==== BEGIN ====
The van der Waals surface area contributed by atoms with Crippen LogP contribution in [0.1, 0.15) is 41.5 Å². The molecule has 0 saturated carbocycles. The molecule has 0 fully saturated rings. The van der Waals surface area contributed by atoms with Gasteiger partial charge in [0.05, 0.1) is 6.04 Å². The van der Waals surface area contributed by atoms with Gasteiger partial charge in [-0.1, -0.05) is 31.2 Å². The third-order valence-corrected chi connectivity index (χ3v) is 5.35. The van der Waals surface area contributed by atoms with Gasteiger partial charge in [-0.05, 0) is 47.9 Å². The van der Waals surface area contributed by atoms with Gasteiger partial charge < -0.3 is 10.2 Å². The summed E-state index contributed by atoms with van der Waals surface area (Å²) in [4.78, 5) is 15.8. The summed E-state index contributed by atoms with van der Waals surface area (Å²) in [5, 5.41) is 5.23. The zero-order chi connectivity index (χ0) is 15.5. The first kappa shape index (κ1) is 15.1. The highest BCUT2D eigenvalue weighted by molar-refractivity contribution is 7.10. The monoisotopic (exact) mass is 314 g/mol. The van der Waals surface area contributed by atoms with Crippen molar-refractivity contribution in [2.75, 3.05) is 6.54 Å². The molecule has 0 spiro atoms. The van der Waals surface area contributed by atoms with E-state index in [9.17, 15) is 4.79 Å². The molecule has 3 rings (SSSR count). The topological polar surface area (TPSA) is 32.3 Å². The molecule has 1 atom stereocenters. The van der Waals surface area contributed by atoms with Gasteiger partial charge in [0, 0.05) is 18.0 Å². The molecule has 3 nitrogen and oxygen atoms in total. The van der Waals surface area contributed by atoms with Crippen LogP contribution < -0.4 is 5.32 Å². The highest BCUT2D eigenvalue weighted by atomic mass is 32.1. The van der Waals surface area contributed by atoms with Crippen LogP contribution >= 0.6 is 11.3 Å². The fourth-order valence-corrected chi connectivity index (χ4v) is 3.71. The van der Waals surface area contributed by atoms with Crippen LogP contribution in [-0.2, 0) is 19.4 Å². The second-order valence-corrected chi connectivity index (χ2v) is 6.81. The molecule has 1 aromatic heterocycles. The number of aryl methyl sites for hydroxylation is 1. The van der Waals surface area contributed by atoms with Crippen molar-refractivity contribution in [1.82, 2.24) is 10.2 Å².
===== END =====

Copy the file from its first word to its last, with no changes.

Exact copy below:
The van der Waals surface area contributed by atoms with Crippen LogP contribution in [0.1, 0.15) is 41.5 Å². The molecule has 0 saturated carbocycles. The molecule has 0 fully saturated rings. The van der Waals surface area contributed by atoms with Gasteiger partial charge in [0.05, 0.1) is 6.04 Å². The van der Waals surface area contributed by atoms with Gasteiger partial charge in [-0.1, -0.05) is 31.2 Å². The third-order valence-corrected chi connectivity index (χ3v) is 5.35. The van der Waals surface area contributed by atoms with Gasteiger partial charge in [-0.05, 0) is 47.9 Å². The van der Waals surface area contributed by atoms with Gasteiger partial charge < -0.3 is 10.2 Å². The summed E-state index contributed by atoms with van der Waals surface area (Å²) in [4.78, 5) is 15.8. The summed E-state index contributed by atoms with van der Waals surface area (Å²) in [5, 5.41) is 5.23. The zero-order chi connectivity index (χ0) is 15.5. The first kappa shape index (κ1) is 15.1. The highest BCUT2D eigenvalue weighted by molar-refractivity contribution is 7.10. The monoisotopic (exact) mass is 314 g/mol. The van der Waals surface area contributed by atoms with Crippen molar-refractivity contribution in [2.75, 3.05) is 6.54 Å². The molecule has 0 spiro atoms. The van der Waals surface area contributed by atoms with E-state index in [9.17, 15) is 4.79 Å². The molecule has 3 rings (SSSR count). The topological polar surface area (TPSA) is 32.3 Å². The molecule has 1 atom stereocenters. The van der Waals surface area contributed by atoms with Gasteiger partial charge in [0, 0.05) is 18.0 Å². The molecule has 3 nitrogen and oxygen atoms in total. The van der Waals surface area contributed by atoms with Crippen LogP contribution < -0.4 is 5.32 Å². The highest BCUT2D eigenvalue weighted by atomic mass is 32.1. The van der Waals surface area contributed by atoms with Crippen LogP contribution >= 0.6 is 11.3 Å². The fourth-order valence-corrected chi connectivity index (χ4v) is 3.71. The van der Waals surface area contributed by atoms with Crippen LogP contribution in [-0.2, 0) is 19.4 Å². The second-order valence-corrected chi connectivity index (χ2v) is 6.81. The molecule has 1 aromatic heterocycles. The number of aryl methyl sites for hydroxylation is 1. The van der Waals surface area contributed by atoms with Crippen molar-refractivity contribution in [1.82, 2.24) is 10.2 Å².